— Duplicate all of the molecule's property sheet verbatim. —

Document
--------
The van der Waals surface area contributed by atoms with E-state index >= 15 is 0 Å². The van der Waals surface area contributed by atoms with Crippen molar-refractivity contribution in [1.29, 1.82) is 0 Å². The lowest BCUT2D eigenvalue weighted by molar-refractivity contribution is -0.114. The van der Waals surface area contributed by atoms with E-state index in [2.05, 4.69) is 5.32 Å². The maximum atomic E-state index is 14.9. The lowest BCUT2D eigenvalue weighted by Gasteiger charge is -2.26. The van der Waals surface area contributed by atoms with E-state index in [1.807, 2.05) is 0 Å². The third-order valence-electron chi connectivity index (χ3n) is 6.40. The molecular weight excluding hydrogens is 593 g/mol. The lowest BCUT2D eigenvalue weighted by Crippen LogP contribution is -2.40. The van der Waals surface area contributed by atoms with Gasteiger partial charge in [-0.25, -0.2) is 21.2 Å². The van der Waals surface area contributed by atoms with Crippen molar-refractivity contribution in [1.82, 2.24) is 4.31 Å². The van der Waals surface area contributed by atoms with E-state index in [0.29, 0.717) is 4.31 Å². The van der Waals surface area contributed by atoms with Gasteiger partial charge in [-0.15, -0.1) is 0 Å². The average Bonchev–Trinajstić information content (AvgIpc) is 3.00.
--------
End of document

The van der Waals surface area contributed by atoms with E-state index >= 15 is 0 Å². The van der Waals surface area contributed by atoms with Crippen molar-refractivity contribution in [1.29, 1.82) is 0 Å². The lowest BCUT2D eigenvalue weighted by molar-refractivity contribution is -0.114. The van der Waals surface area contributed by atoms with E-state index in [2.05, 4.69) is 5.32 Å². The maximum atomic E-state index is 14.9. The lowest BCUT2D eigenvalue weighted by Gasteiger charge is -2.26. The van der Waals surface area contributed by atoms with E-state index in [1.807, 2.05) is 0 Å². The third-order valence-electron chi connectivity index (χ3n) is 6.40. The molecular weight excluding hydrogens is 593 g/mol. The lowest BCUT2D eigenvalue weighted by Crippen LogP contribution is -2.40. The van der Waals surface area contributed by atoms with Gasteiger partial charge in [-0.25, -0.2) is 21.2 Å². The van der Waals surface area contributed by atoms with Crippen molar-refractivity contribution in [1.82, 2.24) is 4.31 Å². The van der Waals surface area contributed by atoms with E-state index in [0.29, 0.717) is 4.31 Å². The van der Waals surface area contributed by atoms with Gasteiger partial charge in [-0.15, -0.1) is 0 Å². The average Bonchev–Trinajstić information content (AvgIpc) is 3.00.